3 1/4 can be written as [cz]#3_?1_/4_#[tx][g2]


Square roots:
Syntax: [cz]>number] [tx][g2]

Example: √6 can be written as [cz]>6[[tx][g2]

Level Indicators:

The level indicators are a set of Nemeth symbols that show the Braille readers the spatial orientation of superscripts ad subscripts.

Subscript Indicator:

Syntax: xy expressed as [cz]x;i[tx][g2]

Superscript Indicator:

Syntax: xy can be written as [cz]x^y[tx][g2]

Symbols of Comparison:
Symbols of comparison are equivalent to the comparison signs of print and should not be confused with the signs of operation. They indicate the relation between two sides of an equation. The corresponding Braille symbols are given below:

Equals                =         .k
Less than            <         “k
Greater than            >        .l
Less than or equal to    ≤        “k:
Greater than or equal to    ≥        .l:
Approximately equal to    ≈        @:@:
Ratio                :        “l

Greek Letters:
One alphabetic indicator commonly used in the technical material is the Greek-letter indicator. A list of Greek letters and their corresponding Nemeth and ASCII representations are given for your response. The general syntax for inserting the Greek letters is:

Upper case: .,(the first letter of the alphabet)

Example:  Gamma Γ can be represented as .,g

Lower Case: .(the first letter of the alphabet)

Example: Gamma γ can be represented as .g


Printing on the Embosser:

Once you are confident that the DUX version is done (checking the codes), translate it and then emboss it.

1.    Before embossing, the following must be done:
a.    Turn the embosser off and leave it off for at least 10 seconds. (to reboot the system) Then turn it back on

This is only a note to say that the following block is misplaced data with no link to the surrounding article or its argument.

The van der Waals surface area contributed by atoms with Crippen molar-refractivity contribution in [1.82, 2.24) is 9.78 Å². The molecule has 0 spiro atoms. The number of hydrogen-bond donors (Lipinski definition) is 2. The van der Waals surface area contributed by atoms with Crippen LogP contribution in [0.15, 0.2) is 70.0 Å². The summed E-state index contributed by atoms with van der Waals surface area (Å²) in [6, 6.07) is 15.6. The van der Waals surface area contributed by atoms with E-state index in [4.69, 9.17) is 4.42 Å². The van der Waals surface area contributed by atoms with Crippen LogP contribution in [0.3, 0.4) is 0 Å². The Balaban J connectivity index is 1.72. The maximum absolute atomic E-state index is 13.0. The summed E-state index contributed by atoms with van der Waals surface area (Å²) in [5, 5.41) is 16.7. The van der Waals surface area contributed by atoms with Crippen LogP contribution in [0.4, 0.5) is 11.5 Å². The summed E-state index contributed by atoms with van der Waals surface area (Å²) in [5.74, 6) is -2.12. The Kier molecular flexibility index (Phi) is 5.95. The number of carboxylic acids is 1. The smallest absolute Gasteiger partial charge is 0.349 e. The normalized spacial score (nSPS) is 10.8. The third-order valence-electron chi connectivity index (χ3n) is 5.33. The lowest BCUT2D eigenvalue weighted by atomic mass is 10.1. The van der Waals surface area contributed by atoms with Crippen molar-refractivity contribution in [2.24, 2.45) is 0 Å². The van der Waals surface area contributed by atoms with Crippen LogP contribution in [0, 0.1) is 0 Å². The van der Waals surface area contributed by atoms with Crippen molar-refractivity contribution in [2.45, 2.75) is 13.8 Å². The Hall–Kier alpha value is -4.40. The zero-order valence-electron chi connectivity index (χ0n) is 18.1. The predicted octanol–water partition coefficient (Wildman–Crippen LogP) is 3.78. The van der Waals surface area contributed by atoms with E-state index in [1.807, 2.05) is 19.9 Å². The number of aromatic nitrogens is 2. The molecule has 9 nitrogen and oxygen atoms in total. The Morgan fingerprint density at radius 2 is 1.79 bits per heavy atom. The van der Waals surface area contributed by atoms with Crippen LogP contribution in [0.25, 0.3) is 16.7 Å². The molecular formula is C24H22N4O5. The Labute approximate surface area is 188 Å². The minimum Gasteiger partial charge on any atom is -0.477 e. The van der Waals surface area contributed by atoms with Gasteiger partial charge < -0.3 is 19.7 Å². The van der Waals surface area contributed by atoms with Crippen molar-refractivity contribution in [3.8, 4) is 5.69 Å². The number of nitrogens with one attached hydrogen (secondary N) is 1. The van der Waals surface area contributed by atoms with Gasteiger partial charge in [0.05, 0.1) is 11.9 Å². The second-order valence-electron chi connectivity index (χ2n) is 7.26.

b.    Make sure the embosser is “offline”. (Press OL to do this) Then press “2E” to set the embosser to the top of the page.
c.    Be sure the embosser has paper.
i.    If not, you can always add more by just lining up the holes in paper with the corresponding feed wheels in the embosser. Press “2E” to feed the paper in to the embosser.
ii.    Make sure that the paper is in properlyproperly means that the paper will fold by itself once the document has begun printing.
d.    Press “OL” again to make sure the embosser is ready to receive a document
e.    Now, check the embosser settings in Duxbury.
i.    Select “global”, “embosser set up”
ii.    Select the “Juliet pro” printer from the drop down list
iii.    Check if “treat as interpoint” is selected (this allows double sided printing). If you want a single side print, do not check the box.
iv.    Make sure the windows device selected is “Port1_braill_pro_Ne02” (Make sure that this is the correct device)
f.    It is a good idea to insert the page numbers into the embossed document. That way, when the document is done printing, it will be easy to put the pages in order.
g.    Another good idea is to set the default printer to the embosser. Do not forget to change it back when you want to print normal documents!
2.    Embossing
a.    Next, click emboss from the file menu and hit emboss all
b.    Now, the document should begin to emboss.
c.    Once it is done, press “FF” and the paper will begin to feed so that you can detach the embossed document.
d.    After detaching, press “2E” to reset the paper to the top of the embosser.

Aligning and Paper Settings:

Alignment is the most important factor that needs to be considered while embossing on a Braille printer. These alignment and the paper settings can be adjusted in the Duxbury software. Follow these instructions for the best results:

1. Click on Global on the Duxbury menu. Changes made under this menu will be global, in the sense that the settings applied here will be the default printer settings

Figure 1:

















2. Click on the Embosser set up




Figure 2:





















3. Click on the appropriate Braille Device from the list. If you do not have the required device in the list, click on New, and select a model (name of the Braille printer). Once the model is selected a Name for the printer should be mentioned in the “Setup Name option. Select “Wide width, 11 Inch long, Braille Paper” option form the Default form drop down list. Once these settings are made Click OK, to see the required Braille device in the Embosser Set up Window
























4. Generally, the characters per line is set to 40 and the lines per page is 25. Check the box for the Emboss in Interpoint if duplex embossing is required.


5. Now,click on document settings to make similar settings. Document embosser settings are different from Global Embosser set up in that the document embosser settings are limited to a particular document that is being printed, while global settings are the default settings.

6. Select Emboss from the file menu, and then select the required settings and click OK.